Windows Looks To Gain In Sluggish Tablet Market, IDC Finds - InformationWeek

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Windows Looks To Gain In Sluggish Tablet Market, IDC Finds

Android will dominate iOS and Windows in a sluggish tablet market over the next five years. However, Microsoft is expected to grow its marketshare.

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Experts have low expectations for tablet sales in the year ahead, as indicated by research from IDC. Its five-year forecast has been scaled back, predicting slow but positive growth as commercial demand increases and Microsoft Windows gains a presence in the market.

The news follows a poor quarter towards the end of 2014, during which tablet and hybrid device sales fell for the first time since the market's inception in 2010. Just about every major tablet vendor saw shipments fall, with the exception of Lenovo. 

IDC, which released the new data on March 12, doesn't hold much hope for 2015. Global tablet shipments are expected to hit 234.5 million units, a small increase of 2.1% from 2014. The phablet craze has weakened the demand for tablets among consumers, who don't see a benefit to purchasing a touchscreen device that so closely resembles a smartphone.

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Despite the increasing popularity of phablets, there are still customers who demand a larger screen size for functions that aren't compatible on a smartphone. Enterprise customers who use applications like Microsoft Word and Excel likely comprise a large portion of this market.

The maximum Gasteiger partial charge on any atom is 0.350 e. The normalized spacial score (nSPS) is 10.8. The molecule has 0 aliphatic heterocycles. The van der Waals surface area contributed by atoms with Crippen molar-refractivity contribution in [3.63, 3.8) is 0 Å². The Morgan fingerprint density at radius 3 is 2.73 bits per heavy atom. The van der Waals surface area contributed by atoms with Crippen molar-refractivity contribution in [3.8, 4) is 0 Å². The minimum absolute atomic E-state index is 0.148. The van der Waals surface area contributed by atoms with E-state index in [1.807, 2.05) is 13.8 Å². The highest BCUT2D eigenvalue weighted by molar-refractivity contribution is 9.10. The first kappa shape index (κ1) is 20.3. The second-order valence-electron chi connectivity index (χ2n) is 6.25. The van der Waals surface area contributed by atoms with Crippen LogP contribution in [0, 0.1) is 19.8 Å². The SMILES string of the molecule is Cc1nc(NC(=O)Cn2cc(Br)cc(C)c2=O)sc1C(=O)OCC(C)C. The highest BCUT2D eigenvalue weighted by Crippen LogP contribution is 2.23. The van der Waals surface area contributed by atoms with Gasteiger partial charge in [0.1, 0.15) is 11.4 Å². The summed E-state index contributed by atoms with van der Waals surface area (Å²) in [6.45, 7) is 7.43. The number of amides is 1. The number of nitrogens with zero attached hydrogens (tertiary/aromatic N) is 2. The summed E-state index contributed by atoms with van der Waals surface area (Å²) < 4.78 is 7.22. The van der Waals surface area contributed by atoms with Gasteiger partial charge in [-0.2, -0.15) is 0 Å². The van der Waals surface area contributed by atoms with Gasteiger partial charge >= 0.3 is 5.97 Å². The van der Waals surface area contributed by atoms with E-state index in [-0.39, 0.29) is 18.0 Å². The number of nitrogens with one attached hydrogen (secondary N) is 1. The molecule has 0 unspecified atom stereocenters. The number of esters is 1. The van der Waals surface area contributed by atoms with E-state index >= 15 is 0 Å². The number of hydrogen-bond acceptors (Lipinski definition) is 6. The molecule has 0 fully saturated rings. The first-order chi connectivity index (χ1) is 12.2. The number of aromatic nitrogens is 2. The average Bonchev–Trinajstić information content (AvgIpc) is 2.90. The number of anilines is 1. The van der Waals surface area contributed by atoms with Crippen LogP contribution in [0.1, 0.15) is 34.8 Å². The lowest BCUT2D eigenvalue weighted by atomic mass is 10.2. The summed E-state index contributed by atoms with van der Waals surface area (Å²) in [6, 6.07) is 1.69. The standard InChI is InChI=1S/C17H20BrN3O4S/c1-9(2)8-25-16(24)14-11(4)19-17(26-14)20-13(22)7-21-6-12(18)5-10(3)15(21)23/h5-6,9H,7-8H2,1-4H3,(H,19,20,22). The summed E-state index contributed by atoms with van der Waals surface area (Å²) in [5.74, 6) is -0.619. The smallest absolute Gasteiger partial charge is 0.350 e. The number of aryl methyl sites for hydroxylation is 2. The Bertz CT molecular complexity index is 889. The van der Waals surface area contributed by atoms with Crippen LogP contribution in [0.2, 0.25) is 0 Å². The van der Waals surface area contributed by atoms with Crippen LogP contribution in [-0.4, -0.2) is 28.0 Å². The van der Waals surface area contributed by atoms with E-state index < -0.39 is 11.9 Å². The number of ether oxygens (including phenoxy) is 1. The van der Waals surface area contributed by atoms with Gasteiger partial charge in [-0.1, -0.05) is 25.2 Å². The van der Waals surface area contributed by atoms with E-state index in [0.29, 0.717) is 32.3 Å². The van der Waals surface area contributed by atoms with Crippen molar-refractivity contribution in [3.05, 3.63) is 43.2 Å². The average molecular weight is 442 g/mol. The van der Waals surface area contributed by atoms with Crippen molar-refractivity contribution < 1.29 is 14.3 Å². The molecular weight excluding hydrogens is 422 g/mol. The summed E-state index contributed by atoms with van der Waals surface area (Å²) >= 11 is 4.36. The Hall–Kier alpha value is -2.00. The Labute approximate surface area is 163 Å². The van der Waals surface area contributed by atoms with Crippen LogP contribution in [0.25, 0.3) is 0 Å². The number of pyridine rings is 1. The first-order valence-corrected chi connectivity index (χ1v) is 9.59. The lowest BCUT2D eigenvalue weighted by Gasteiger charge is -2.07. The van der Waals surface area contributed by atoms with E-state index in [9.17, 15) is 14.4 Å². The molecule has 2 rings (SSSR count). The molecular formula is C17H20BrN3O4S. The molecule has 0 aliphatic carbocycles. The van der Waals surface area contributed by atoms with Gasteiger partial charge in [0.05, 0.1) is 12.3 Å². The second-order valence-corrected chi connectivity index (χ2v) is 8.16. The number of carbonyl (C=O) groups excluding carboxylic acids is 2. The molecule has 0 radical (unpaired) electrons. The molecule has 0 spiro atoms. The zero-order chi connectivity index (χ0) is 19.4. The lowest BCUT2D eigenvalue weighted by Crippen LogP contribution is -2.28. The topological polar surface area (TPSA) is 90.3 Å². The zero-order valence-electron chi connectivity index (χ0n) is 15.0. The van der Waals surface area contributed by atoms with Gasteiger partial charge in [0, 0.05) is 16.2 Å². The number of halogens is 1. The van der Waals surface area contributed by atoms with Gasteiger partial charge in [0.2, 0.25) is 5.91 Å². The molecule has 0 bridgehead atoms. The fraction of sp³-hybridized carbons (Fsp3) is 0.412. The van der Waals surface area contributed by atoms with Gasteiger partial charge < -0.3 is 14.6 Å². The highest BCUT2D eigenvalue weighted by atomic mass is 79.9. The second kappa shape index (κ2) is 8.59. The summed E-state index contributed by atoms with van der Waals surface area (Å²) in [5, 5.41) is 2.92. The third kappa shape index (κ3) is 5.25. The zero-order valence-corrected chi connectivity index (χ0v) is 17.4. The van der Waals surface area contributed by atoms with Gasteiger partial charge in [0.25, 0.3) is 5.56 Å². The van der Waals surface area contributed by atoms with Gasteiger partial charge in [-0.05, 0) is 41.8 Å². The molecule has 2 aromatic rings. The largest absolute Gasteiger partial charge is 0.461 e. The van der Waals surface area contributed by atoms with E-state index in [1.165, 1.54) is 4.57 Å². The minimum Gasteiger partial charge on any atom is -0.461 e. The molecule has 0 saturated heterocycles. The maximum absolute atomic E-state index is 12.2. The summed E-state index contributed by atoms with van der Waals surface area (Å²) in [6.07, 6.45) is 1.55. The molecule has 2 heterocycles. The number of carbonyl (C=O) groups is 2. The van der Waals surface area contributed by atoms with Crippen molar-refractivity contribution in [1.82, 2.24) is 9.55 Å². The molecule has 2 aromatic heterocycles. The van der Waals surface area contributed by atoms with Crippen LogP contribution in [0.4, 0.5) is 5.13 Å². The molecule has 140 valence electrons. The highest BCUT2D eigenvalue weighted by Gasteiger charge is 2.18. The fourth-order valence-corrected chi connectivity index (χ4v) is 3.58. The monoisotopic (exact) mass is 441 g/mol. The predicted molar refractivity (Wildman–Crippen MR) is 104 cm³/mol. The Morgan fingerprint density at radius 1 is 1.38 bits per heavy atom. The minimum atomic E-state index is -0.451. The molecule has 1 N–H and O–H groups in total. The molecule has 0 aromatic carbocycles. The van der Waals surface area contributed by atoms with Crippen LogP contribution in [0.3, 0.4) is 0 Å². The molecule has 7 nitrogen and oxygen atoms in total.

While some vendors might be content to rely on enterprise customers, others are working to boost sales by slashing prices and integrating features such as voice calling into tablet devices. The battle between phablets and voice-capable tablets will be an interesting one to watch, notes Jitesh Ubrani, senior research analyst at IDC.

The market will also see a shakeup among its top players. Android will remain on top, dominating two-thirds of the market over the next five years. Former leader iOS will likely be the weakest link, IDC predicts, as its share plummets throughout 2015 to its lowest levels over the past three years.

(Image: IDC)

(Image: IDC)

iOS might be facing some stiff competition from Windows. Despite modest adoption to date, Windows is expected to make significant progress over the next five years. Its marketshare is expected to escalate from 5.1% in 2014 to 14.1% in 2019.

Productivity features will likely stay in high demand among tablet customers going forward. They're critical to the functionality of Windows 10, which should have a tremendous impact on Microsoft sales – and the tablet industry – when it launches later this year.

"There is an appetite for a platform that can provide a productivity experience that remains consistent across multiple form factors and device types," Jean Philippe Bouchard, research director for tablets at IDC, wrote in a statement. "We believe Microsoft is well positioned to capture some of that demand."

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Kelly Sheridan is the Staff Editor at Dark Reading, where she focuses on cybersecurity news and analysis. She is a business technology journalist who previously reported for InformationWeek, where she covered Microsoft, and Insurance & Technology, where she covered financial ... View Full Bio